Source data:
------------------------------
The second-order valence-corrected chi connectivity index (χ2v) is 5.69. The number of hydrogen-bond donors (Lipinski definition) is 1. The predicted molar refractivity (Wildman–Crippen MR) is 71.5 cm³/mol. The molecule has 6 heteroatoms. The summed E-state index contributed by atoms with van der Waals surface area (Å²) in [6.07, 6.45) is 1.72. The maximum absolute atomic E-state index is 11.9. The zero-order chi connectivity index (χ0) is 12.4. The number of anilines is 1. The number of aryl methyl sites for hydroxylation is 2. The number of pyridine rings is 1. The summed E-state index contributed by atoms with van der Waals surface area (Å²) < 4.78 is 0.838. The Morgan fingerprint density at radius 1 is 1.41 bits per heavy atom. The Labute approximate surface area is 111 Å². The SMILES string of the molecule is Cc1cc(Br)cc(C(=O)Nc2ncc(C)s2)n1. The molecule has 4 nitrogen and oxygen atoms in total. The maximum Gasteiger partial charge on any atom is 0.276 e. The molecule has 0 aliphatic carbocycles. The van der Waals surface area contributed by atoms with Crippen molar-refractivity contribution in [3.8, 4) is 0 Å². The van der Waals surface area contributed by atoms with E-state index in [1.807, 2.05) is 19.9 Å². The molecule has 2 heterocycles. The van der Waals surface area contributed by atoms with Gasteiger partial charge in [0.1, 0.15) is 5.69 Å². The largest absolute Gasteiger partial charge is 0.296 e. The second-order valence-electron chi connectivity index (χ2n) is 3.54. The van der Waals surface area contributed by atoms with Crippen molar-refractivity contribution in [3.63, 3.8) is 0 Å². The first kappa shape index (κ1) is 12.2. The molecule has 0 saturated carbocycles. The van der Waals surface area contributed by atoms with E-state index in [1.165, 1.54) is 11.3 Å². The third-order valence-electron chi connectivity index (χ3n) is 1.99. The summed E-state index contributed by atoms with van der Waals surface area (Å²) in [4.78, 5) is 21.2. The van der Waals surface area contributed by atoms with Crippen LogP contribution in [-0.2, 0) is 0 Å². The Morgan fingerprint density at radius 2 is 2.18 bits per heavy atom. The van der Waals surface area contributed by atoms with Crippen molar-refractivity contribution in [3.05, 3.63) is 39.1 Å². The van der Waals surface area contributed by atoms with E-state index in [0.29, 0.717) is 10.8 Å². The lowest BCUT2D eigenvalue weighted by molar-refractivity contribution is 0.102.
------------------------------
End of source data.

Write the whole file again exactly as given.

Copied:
The second-order valence-corrected chi connectivity index (χ2v) is 5.69. The number of hydrogen-bond donors (Lipinski definition) is 1. The predicted molar refractivity (Wildman–Crippen MR) is 71.5 cm³/mol. The molecule has 6 heteroatoms. The summed E-state index contributed by atoms with van der Waals surface area (Å²) in [6.07, 6.45) is 1.72. The maximum absolute atomic E-state index is 11.9. The zero-order chi connectivity index (χ0) is 12.4. The number of anilines is 1. The number of aryl methyl sites for hydroxylation is 2. The number of pyridine rings is 1. The summed E-state index contributed by atoms with van der Waals surface area (Å²) < 4.78 is 0.838. The Morgan fingerprint density at radius 1 is 1.41 bits per heavy atom. The Labute approximate surface area is 111 Å². The SMILES string of the molecule is Cc1cc(Br)cc(C(=O)Nc2ncc(C)s2)n1. The molecule has 4 nitrogen and oxygen atoms in total. The maximum Gasteiger partial charge on any atom is 0.276 e. The molecule has 0 aliphatic carbocycles. The van der Waals surface area contributed by atoms with Crippen molar-refractivity contribution in [3.8, 4) is 0 Å². The van der Waals surface area contributed by atoms with E-state index in [1.807, 2.05) is 19.9 Å². The molecule has 2 heterocycles. The van der Waals surface area contributed by atoms with Gasteiger partial charge in [0.1, 0.15) is 5.69 Å². The largest absolute Gasteiger partial charge is 0.296 e. The second-order valence-electron chi connectivity index (χ2n) is 3.54. The van der Waals surface area contributed by atoms with Crippen molar-refractivity contribution in [3.63, 3.8) is 0 Å². The first kappa shape index (κ1) is 12.2. The molecule has 0 saturated carbocycles. The van der Waals surface area contributed by atoms with E-state index in [1.165, 1.54) is 11.3 Å². The third-order valence-electron chi connectivity index (χ3n) is 1.99. The summed E-state index contributed by atoms with van der Waals surface area (Å²) in [4.78, 5) is 21.2. The van der Waals surface area contributed by atoms with Crippen LogP contribution in [-0.2, 0) is 0 Å². The Morgan fingerprint density at radius 2 is 2.18 bits per heavy atom. The van der Waals surface area contributed by atoms with Crippen molar-refractivity contribution in [3.05, 3.63) is 39.1 Å². The van der Waals surface area contributed by atoms with E-state index in [0.29, 0.717) is 10.8 Å². The lowest BCUT2D eigenvalue weighted by molar-refractivity contribution is 0.102.